Emil Bisttram Scholar and Author to Speak on Theosophy & the Arts
11/16/2010

Liverpool Hope University invites American, Ruth Pasquine, to discuss theosophical artists in America in the 1920s and 30s at a colloquium to be held December 3, 2010.

Online PR News – 16-November-2010 – – Ruth Pasquine, art historian and author of Emil Bisttram (1895-1976): American Painter: Dynamic Symmetry, Theosophy, Swedenborgianism, will be speaking at an event entitled, “Enchanting Modernity: Theosophy and the Arts in the Making of Early Twentieth-Century Culture,” at Liverpool Hope University on December 3, 2010.

Sponsored by the University’s music department, the colloquium explores the influence of theosophical ideas and practices on intellectual and artistic endeavors during the first half of the twentieth century. Researchers of theosophy and modern culture will conduct 20-minute presentations followed by discussion.

The traditional view is that modernism is a post-enlightenment “disenchantment” with religion and spirituality, characterized by rationalism and bureaucracy. Revisionist historians Alex Owen and Corinna Treital have questioned this view by examining the influence of theosophy and finding that cultures of “enchantment” were, in fact, fundamental to modernism.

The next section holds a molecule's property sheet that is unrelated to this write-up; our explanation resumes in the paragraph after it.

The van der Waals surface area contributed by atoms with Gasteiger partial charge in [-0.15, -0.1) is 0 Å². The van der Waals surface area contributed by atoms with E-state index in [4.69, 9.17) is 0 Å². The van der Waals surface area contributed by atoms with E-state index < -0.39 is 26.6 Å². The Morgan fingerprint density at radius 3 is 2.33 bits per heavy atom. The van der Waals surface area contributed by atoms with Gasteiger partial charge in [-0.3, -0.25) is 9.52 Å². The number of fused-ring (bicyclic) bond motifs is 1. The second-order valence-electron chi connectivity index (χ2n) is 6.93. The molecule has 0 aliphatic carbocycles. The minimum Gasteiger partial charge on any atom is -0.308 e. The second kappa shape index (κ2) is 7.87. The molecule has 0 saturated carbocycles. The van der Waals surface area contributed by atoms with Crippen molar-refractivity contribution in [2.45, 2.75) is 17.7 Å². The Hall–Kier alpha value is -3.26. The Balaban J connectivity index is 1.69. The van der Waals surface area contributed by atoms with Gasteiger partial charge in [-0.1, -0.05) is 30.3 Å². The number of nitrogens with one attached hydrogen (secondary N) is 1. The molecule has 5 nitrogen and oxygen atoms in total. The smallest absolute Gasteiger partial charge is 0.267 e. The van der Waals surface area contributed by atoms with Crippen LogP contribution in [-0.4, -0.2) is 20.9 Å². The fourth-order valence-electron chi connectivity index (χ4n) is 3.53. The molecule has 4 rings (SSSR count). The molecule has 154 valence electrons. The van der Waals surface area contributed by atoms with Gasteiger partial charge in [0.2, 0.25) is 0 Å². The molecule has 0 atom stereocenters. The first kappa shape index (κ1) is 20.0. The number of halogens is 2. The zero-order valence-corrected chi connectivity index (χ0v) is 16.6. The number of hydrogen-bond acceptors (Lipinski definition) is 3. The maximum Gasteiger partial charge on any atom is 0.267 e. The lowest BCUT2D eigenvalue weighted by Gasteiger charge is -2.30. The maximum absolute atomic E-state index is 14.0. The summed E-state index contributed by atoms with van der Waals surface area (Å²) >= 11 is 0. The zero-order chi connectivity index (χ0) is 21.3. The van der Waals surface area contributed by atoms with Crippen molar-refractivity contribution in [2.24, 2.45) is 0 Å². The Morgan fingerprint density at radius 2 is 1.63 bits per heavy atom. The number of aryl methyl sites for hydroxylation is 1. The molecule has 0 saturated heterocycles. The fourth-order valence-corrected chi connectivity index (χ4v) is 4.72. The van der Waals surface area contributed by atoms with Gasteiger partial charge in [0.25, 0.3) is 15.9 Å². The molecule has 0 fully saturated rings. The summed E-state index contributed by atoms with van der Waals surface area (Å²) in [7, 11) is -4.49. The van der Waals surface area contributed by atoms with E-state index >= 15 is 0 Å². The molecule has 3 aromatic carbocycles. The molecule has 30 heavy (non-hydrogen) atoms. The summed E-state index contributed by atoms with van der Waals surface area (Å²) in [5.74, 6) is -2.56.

Owen and Treital have laid a foundation for understanding theosophy’s role in shaping modernity, but the extent of its influence on modern arts and ideas has yet to be fully explored until now. The papers presented in this colloquium promise to open up new histories of modernity in which traditionally marginalized belief structures are seen to have shaped the modern experience in vital ways.

Pasquine’s talk will discuss the theosophical paintings of Emil Bisttram in the context of his evolution in the spiritual atmosphere of the Master Institute of United Arts, a cultural center founded in New York in 1921 by the Russian theosophical painter Nicholas Roerich.

Pasquine’s recently published book on Bisttram is an analysis of his biography, training, spiritual development, use of dynamic symmetry, teaching methods, and individual paintings. Published by Lambert Academic Publishing, Saarbrücken, Germany, this two-volume, definitive work is now available on Amazon.com and recommended for academic libraries.

Pasquine earned her Ph.D. in art history in 2000 from City University of New York with a dissertation on Bisttram. She was curator of art at The Arkansas Arts Center from 1991-1997. She is currently working as an artist.

For more information contact Liverpool Hope University http://www.hope.ac.uk.

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